When word that the plot for the newly released film, Obvious Child, involved a Brooklyn woman in her 20s who breaks up with her boyfriend only to wind up pregnant following a rebound one-night-stand and decides to have an abortion, it immediately made the internet explode. Everyone aired all their feelings for and against a film depicting the abortion process so unapologetically, including NBC. The network decided to not air the movie’s trailer because the word “abortion” is uttered in it.
The indie film from Gillian Robespierre stars Jenny Slate, who you might recognize from her one season stint on Saturday Night Live. Slate plays Donna, a young woman who decides motherhood on a moment’s notice might not be the best idea. It also stars Gabby Hoffman as her full-browed best friend, and was an official selection for the 2014 Sundance Film Festival.
While the film is a comedy, and it does center around a women who decides to have an abortion, that does not automatically make it a comedy about abortion, a point much of mainstream media has missed. Creating sensationalized headlines referring to Obvious Child as an “abortion comedy” is reductive. Any rational human understands that having an abortion isn’t fun or funny. That being said, plugging the abortion plot line does seem to be mutually beneficial to both the media and movie’s makers, as it has garnered a lot of attention from both reviewers and theater goers. Obvious Child has grossed over a quarter-million dollars in two weeks despite only opening in three theaters initially. (It expanded into 15 additional theaters its second week and premieres nationwide June 27.)
So if Obvious Child isn’t just a movie about abortion, then what is it about? More accurately, it’s about the existential crises most people face in their twenties and thirties, a time when a lot of decisions come with weighty consequences, whether they’re about jobs, relationships, rent-controlled apartments, or whether or not to have babies. It’s also a time when pretty much every decision feels overwhelmingly serious, and we tend to spend hours talking them over, obsessing with our friends.
Granted, Robespierre could have comedically captured the post-adolescent angst that underscores early adulthood without including a story line about abortion. Look no further than Noah Baumbach’s Frances Ha for evidence that this avenue can be both critically and commercially successful. Creating female characters that never entertain the idea of abortion, then offering them up as authentic representations of what life is like for modern women, is not only ridiculous, but it does the public a disservice as it does little to alleviate the taboo surrounding the topic.
Abortion, and ambiguity about childbearing in general, is more a part of the average women’s life than the film and television industries would have us believe. This, I think, is the point Robespierre is making by treating abortion as a matter of fact for her main character instead of some exceptional circumstance–similar to the way Lena Dunham did early in season one of Girls, though the “Vagina Panic” episode received relatively little media scrutiny compared to what Obvious Child has garnered thus far (possibly because Dunham cut off a lot of the controversy by having Jemima Kirke’s character have a miscarriage instead). Dunham even took to her Twitter feed on June 21 to defend the new film and express her frustration with NBC for not airing Obvious Child’s trailer, subsequently starting a #StoptheStigma hashtag.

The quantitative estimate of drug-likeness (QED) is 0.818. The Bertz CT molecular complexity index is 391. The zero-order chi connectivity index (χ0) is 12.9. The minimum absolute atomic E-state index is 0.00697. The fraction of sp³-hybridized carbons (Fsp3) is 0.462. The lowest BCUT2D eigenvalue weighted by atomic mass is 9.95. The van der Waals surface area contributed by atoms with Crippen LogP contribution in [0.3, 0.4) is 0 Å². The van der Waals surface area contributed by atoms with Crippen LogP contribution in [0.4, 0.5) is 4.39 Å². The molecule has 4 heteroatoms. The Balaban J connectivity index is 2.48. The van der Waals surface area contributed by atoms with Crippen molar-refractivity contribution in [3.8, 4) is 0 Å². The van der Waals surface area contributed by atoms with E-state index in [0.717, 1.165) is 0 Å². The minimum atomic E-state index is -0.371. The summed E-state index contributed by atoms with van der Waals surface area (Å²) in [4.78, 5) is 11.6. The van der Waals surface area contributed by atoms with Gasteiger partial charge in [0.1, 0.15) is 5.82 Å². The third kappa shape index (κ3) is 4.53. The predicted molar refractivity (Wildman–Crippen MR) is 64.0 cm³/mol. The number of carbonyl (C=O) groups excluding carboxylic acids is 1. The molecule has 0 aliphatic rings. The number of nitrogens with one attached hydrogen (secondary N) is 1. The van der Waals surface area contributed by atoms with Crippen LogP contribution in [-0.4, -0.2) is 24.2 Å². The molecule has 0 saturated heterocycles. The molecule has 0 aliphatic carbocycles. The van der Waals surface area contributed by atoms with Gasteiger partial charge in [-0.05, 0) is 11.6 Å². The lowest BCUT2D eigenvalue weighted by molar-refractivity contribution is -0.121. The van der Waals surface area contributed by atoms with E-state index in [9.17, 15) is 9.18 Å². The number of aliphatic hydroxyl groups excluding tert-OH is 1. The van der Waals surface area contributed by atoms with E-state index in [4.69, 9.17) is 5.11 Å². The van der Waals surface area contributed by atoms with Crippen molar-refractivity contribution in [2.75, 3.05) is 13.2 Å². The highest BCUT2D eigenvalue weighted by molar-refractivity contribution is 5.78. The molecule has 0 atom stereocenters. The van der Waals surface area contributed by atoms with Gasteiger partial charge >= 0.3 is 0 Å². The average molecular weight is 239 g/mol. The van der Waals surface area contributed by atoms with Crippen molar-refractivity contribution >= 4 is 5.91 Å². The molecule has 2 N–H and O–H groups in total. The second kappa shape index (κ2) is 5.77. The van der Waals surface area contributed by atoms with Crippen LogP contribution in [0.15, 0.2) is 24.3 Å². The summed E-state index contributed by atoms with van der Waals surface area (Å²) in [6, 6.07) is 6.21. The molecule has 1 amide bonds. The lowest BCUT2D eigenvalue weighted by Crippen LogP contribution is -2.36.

Women between the ages of 20-29 account for nearly 58% of all abortions in the United State according to the Center for Disease Control’s most recent statistics. Furthermore, “At least half of American women will experience an unintended pregnancy by age 45, and at 2008 abortion rates, one in 10 women will have an abortion by age 20, one in four by age 30 and three in 10 by age 45,” according to research by the Guttmacher Institute.
Taken in this context, it’s unsurprising that Obvious Child has hit a chord, especially with women in their twenties and thirties who can identify with Donna’s life in general, whether that’s deliberating over what to do about an unplanned pregnancy; sorting your self out after a break up; dealing with financial instability; or just dealing with the randomness of life on an ongoing basis. This film manages to flesh out what life really looks like for an average woman just trying to figure her shit out, without resorting to a sappy Lifetime movie or relying on the old Hollywood fallback–the happily-ever-after ending.
The porn and the mainstream film industry alike would have us all believe that unprotected sex never leads to an unplanned pregnancy. And if it does (a la Katherine Heigl’s character arc in Knocked Up) it always ends up with the women realizing what she really wanted was to have a baby after all, turning the entire experience into one big blessing in disguise. Or, as Diablo Cody did for Juno, it treats it as a learning experience we’ll walk away from happier to have lived through without having our life altered in any meaningful way. The idea that Michael Cera and Ellen Page’s characters could wind up so unfazed by the process of teenage pregnancy and put their baby up for adoption seems so farcical seven years on, maybe because we have TV shows like Teen Mom to obliterate that fictional bubble.
Obvious Child is, in a lot of ways, just stating the obvious, which turns out to be a lot more controversial than the idea that a driven woman with a successful, exciting career, who also looks like Katherine Heigl, would rather embrace motherhood earlier than planned, and commit to a schlubby stoner she barely knows, than get an abortion.